North Sea oil rigs moored in Cromarty Firth, Scotland. Photo: Christopher Ames
Industrial and environmental policy in #Budget2016: Is that it?
Like the rest of the Budget, measures announced today to address industry, energy and the environment were distinctly underwhelming. I’ve just ploughed through the Budget document (the so-called ‘red book’) and perhaps the Guardian’s Aditya Chakrabortty sums it up in my favourite tweet of the day:
No, George, you are not the builders. You are the perpetual announcement that the builders are coming
— Aditya Chakrabortty (@chakrabortty) March 16, 2016
The Budget gave some support for oil and gas. The red book states:
“The government believes in making the most of the UK’s oil and gas resources. The oil and gas industry delivers significant economic benefits, supports hundreds of thousands of jobs and supplies a large portion of the nation’s primary energy needs.”
So it does, and many of those working in the sector are trade union members. The Budget announcement included the effective abolition of the Petroleum Revenue Tax by permanently reducing the rate from 35% to zero. It will also reduce the Supplementary Charge from 20% to 10%. This support is welcome, but limited. George Osborne had some good knock-about at the expense of the Scottish National Party in his speech, but for an authoritative response to the oil and gas announcement, it’s worth checking out the STUC, our sister organisation in Scotland. The STUC has said that the Chancellor could have provided significantly more support to oil and gas, particularly on exploration incentives and investment allowances.
Elsewhere, the government has said it will implement the recommendations of the National Infrastructure Commission’s energy study, ‘Smart Power’, as an opportunity to transform the UK’s electricity sector. The idea is to position the UK to become a world leader in flexibility and smart technologies, including electricity storage.
The government will auction Contracts for Difference of up to £730m this Parliament for up to 4 gigawatts of offshore wind and other less established renewables. It has also launched the first stage of a competition to identify the best value small modular nuclear reactor in the UK.
The main announcement – if we can call it that – is the allocation of at least £50m for innovation in energy storage, demand side response and other smart technologies over the next five years. Forgive my lack of excitement, but that amounts to £10m per year. I know that times are tight, but energy storage is a major issue. Renewable sectors, such as those in wind turbines, are thinking hard about this, but I’m not sure how much progress they can make with just £10m per year to play with.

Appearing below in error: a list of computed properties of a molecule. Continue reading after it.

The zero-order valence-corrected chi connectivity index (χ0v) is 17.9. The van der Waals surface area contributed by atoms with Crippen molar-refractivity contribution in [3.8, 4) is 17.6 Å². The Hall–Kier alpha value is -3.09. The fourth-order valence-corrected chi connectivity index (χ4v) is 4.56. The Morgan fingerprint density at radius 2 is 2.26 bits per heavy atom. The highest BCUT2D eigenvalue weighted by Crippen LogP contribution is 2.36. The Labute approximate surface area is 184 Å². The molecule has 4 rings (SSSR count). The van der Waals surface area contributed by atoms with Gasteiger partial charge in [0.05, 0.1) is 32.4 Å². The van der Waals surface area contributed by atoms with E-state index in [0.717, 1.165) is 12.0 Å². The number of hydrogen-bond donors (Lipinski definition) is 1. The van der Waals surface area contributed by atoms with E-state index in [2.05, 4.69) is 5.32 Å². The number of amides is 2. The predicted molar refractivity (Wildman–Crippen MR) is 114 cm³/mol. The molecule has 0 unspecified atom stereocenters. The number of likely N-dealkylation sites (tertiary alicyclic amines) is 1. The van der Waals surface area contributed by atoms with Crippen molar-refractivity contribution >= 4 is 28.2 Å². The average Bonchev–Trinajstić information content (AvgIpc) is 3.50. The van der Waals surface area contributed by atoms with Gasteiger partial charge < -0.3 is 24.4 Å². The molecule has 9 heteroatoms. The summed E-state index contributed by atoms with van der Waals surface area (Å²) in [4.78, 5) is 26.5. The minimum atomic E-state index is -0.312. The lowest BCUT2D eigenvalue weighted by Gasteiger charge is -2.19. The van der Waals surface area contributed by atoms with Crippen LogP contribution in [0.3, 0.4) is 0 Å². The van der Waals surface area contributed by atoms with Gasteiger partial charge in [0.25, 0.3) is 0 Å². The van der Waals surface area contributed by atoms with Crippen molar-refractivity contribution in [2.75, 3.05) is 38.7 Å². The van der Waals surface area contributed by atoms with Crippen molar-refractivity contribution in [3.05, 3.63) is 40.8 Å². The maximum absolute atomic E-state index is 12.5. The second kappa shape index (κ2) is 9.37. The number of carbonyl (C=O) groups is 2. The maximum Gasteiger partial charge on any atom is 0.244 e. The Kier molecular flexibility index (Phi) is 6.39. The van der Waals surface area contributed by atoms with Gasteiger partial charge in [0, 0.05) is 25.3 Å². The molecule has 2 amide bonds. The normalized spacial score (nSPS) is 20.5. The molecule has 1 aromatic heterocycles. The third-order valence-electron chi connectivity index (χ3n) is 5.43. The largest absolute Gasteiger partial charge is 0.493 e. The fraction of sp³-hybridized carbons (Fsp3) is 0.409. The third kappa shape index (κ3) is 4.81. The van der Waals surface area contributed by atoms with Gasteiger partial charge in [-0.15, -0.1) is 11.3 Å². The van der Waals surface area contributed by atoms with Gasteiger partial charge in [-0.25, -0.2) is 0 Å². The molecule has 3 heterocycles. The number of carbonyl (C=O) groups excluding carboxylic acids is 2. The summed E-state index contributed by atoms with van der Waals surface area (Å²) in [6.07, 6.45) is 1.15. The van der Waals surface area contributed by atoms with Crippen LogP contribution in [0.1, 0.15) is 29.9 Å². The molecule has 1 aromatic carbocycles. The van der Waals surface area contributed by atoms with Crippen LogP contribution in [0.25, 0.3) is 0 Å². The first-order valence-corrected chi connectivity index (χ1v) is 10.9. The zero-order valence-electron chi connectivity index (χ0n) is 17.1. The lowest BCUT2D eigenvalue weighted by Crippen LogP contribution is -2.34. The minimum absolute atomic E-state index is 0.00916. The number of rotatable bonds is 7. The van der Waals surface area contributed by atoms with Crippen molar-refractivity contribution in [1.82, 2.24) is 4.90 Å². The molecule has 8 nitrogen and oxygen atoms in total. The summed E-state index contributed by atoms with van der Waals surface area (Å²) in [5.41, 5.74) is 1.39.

In last year’s Autumn Statement, the Chancellor quietly dropped a £1bn competition aimed at commercialising Carbon Capture and Storage (CCS) technology, which is seen as crucial to the UK meeting its climate targets. DECC, the lead department for climate change, took a huge hit. DECC maintains its continued support for CCS, whilst the Prime Minister has appeared to question the technology. Either way, having been clobbered weeks before the UK signed the Paris Agreement, supporters of green technology had hoped for something to keep their show on the road in this Budget. They will have found little comfort today.
Finally, the government has abolished the CRC energy efficiency scheme, which was designed to cut CO2 emissions in public and private sector organisations that are high energy users, and has increased the Climate Change Levy to recover the revenue in a fiscally neutral way. If this is a tax simplification, it can be welcomed, but we’ll need to reserve judgement until we see who might be affected. The Budget also sought to rebalance Climate Change Levy rates for different fuel types, incentivising a long-term reduction in the use of gas, in support of the UK’s climate change targets.